Once you wrap your head around that nauseating word blitz, think long and hard about who you’d like to see manning first base for the 2013 Red Sox. While Mike Napoli — the guy who reportedly inked a three-year, $39 million deal with Boston earlier this offseason — remains the primary target, FOX Sports’ Ken Rosenthal is reporting that the Red Sox are one of the teams in contact with the Nationals regarding Mike Morse, who became expendable after Washington re-signed Adam LaRoche earlier this week.
Morse provides a lot of pop from the right side of the plate, meaning he’s more than capable of putting a few dents in that big, green wall out in left field. But he’s also never met a pitch he didn’t like, which is why he should remain the Red Sox’ Plan B at this point in time.
The Red Sox’ focus this offseason has been on bringing in high-character guys, and Morse appears to fit that bill, with the exception being his 2005 suspension that stemmed from steroids he claims to have taken in 2003. General manager Ben Cherington and skipper John Farrell seemingly prefer hitters who take a patient approach and work the count, though, which means it’s probably unlikely that the club will immediately jump at the opportunity to trade for Morse — at least until seeing if the Napoli situation gets resolved.
Morse’s 2012 walk-to-strikeout ratio (0.16, 16 walks to 97 strikeouts) was the worst in baseball among hitters with at least 400 plate appearances. His 2011 walk-to-strikeout ratio (0.29) was the 14th-worst in the majors. So while being a free swinger doesn’t inherently mean someone is a poor hitter, it becomes problematic when the player has a high strikeout rate, and that’s the case with Morse, whose career strikeout rate sits at 21.8 percent.
All indications are that the Red Sox are still working toward a contract agreement with Napoli. They reportedly would like to alter the original deal due to a hip issue detected during Napoli’s physical, but clearly he was a top priority this winter. He’ll likely remain such unless anything further develops on that front.
Morse certainly wouldn’t be a bad alternative, especially when you consider the free-agent options available — Casey Kotchman, Nick Johnson and Carlos Lee, to name a few. He does have some power, which could translate well to Fenway Park, and as Rosenthal points out, he’d require less of a financial commitment than Napoli. Morse is under contract for $7 million in 2013 and is then slated to become a free agent following the season.
But while the money aspect sounds nice on the surface, it’s actually one of the drawbacks of a Morse trade, as it could potentially leave the Red Sox scrambling again next offseason.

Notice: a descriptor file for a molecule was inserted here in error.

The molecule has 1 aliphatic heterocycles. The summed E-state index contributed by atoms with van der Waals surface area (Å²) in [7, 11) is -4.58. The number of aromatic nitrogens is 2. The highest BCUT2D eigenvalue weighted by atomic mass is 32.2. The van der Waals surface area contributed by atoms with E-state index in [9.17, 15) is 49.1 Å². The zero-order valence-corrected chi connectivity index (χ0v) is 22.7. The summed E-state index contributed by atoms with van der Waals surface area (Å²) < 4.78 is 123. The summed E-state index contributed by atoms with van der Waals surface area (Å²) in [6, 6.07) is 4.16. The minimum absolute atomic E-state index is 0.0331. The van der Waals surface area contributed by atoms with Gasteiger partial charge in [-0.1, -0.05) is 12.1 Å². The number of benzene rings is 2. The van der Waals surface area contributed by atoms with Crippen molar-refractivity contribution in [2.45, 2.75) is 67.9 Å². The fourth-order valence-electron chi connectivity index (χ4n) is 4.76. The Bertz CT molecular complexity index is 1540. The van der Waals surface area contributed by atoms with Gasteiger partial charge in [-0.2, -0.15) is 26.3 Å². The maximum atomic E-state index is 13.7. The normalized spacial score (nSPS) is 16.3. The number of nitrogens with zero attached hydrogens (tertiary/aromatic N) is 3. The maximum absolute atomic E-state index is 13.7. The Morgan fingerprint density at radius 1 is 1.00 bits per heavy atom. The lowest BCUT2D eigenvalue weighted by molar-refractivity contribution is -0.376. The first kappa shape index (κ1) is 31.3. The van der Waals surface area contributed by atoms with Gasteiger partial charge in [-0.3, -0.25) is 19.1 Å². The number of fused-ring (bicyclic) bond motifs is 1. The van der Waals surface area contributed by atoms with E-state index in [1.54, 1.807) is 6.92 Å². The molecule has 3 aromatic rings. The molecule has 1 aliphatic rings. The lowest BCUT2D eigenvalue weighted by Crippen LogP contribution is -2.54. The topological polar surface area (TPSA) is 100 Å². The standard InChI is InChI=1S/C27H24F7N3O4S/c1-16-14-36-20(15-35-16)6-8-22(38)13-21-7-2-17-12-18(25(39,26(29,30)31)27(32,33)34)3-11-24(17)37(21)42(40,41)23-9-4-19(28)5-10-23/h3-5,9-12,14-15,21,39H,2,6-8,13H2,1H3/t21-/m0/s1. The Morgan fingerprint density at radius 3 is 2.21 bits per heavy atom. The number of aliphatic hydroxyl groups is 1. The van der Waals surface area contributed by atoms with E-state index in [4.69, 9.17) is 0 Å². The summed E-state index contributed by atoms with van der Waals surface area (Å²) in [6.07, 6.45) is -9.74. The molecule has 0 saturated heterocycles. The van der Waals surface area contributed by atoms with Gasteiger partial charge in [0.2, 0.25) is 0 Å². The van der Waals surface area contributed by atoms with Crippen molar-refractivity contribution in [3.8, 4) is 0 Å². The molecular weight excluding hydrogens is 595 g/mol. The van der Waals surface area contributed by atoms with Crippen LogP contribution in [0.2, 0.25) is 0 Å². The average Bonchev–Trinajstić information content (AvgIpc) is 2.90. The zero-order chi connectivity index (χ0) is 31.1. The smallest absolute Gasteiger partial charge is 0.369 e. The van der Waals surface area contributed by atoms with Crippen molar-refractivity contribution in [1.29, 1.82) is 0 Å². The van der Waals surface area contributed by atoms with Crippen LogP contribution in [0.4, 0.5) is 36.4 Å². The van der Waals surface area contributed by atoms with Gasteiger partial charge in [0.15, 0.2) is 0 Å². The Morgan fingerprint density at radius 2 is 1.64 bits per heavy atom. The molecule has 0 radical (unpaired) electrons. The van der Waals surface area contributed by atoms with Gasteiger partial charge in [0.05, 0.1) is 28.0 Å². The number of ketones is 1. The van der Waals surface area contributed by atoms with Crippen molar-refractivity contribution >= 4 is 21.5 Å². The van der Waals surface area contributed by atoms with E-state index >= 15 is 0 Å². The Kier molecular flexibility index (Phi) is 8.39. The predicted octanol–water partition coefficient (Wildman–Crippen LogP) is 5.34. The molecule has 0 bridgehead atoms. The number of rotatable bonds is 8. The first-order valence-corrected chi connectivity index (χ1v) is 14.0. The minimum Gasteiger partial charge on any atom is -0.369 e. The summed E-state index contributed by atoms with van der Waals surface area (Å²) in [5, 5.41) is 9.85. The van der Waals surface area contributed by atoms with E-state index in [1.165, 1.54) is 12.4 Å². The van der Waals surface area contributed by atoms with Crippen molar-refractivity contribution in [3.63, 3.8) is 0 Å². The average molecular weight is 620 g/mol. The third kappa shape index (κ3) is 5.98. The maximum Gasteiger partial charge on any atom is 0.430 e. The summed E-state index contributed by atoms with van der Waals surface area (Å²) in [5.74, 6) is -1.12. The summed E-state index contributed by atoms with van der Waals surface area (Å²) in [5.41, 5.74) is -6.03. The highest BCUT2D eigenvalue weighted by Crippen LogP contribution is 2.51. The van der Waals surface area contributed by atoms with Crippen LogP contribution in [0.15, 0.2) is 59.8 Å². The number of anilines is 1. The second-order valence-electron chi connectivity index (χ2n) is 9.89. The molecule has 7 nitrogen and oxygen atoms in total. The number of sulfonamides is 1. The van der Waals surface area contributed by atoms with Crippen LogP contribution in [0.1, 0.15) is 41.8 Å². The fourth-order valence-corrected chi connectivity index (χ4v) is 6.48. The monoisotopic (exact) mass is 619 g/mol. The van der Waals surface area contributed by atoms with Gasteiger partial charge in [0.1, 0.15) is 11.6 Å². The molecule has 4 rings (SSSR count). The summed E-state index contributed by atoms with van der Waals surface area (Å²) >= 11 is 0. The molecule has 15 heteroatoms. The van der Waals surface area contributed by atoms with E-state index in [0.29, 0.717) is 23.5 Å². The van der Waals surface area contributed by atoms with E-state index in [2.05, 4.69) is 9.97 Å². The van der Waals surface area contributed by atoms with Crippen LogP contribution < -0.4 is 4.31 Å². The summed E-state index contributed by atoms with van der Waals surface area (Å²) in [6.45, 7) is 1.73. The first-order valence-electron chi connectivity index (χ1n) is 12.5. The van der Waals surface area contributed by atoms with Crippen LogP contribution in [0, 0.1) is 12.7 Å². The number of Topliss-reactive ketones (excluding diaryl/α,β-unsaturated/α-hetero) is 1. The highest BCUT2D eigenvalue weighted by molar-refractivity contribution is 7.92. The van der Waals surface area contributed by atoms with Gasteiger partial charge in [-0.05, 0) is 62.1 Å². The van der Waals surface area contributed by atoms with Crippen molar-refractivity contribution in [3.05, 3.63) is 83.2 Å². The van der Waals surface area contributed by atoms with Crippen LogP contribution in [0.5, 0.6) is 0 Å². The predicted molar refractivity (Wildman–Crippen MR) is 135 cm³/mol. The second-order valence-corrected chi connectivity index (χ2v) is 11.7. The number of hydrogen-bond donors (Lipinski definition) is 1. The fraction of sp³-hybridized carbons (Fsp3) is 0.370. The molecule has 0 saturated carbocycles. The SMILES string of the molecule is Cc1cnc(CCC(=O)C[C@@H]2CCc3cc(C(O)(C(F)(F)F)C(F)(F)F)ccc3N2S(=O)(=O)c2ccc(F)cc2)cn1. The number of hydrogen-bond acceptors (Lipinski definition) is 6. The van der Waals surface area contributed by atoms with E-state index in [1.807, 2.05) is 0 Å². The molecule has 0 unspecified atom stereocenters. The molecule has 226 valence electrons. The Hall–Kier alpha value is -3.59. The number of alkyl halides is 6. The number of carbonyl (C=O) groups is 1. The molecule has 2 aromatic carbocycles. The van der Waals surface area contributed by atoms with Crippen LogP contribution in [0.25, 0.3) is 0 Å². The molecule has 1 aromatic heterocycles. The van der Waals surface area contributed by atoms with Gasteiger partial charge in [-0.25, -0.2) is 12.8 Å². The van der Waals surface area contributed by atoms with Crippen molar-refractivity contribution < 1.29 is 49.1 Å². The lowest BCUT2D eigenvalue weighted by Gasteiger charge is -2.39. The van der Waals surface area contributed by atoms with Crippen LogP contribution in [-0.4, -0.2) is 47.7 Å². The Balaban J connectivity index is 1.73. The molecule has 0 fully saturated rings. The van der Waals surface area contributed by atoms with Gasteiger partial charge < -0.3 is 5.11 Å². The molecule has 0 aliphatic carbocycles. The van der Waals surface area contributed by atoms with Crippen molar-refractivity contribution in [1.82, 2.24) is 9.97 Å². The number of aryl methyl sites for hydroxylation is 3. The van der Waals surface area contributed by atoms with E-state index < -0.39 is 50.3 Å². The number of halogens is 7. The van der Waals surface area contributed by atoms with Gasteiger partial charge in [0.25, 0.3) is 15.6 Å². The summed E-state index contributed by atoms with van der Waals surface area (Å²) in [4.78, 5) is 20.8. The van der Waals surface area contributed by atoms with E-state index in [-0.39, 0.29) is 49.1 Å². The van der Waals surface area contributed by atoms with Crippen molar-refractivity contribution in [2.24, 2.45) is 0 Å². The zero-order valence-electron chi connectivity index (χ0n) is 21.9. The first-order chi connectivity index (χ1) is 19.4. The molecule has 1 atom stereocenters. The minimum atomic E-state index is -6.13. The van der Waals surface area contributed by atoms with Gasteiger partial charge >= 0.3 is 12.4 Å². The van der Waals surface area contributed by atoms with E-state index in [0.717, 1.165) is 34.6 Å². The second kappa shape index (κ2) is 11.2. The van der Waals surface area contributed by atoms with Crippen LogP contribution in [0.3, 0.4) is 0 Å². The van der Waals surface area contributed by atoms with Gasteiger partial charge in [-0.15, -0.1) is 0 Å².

Boston’s farm system lacks depth at the first base position. Mauro Gomez, at age 28, can hardly be considered a prospect any more, and 22-year-old Travis Shaw, who spent 2012 split between High-A and Double-A, likely won’t be ready to grab the keys for a team looking to contend in 2014. That means if the Red Sox were to trade for Morse, and he then opted to walk via free agency, there’s a chance the Sox could be in a similar position next winter, only with less young talent because of what they’ll have to give up in the trade.
Obviously, there’s a chance that Morse could have a big year, which would make a deal worthwhile, even if the Red Sox don’t contend in 2013. A productive season would at least open up the possibility that they’d make him a qualifying offer, and thus be in line to receive draft-pick compensation if Morse was to turn down that offer. (This year’s leaguewide qualifying offer figure — the average of the top 125 salaries of 2012 — stands at $13.3 million, which, coincidentally, is around the average salary of Napoli’s reported deal).
That scenario is a huge “if,” though. While the Sox could get the Mike Morse that hit 31 home runs, racked up 95 RBIs and hit .303 in 2011, there’s also a chance they get the guy who hasn’t played more than 102 games in any other season. Napoli’s hip might be a cause for concern, but Morse doesn’t come without his own injury history.
Would Morse be a nice bat to have in the lineup? Sure. The Red Sox clearly need a first baseman, and his power alone puts him near the top of the list when it comes to available free agents or trade targets. However, the guy at the very top of the list, Napoli, is who the Red Sox are still pursuing, and who they should continue to pursue.
Patience, both at the plate and in decision-making, is something the Red Sox need to exhibit to regain AL East supremacy. Going after Morse wouldn’t quite qualify — in more ways than one — as a patient approach.
Photo via Flickr/Keith Allison
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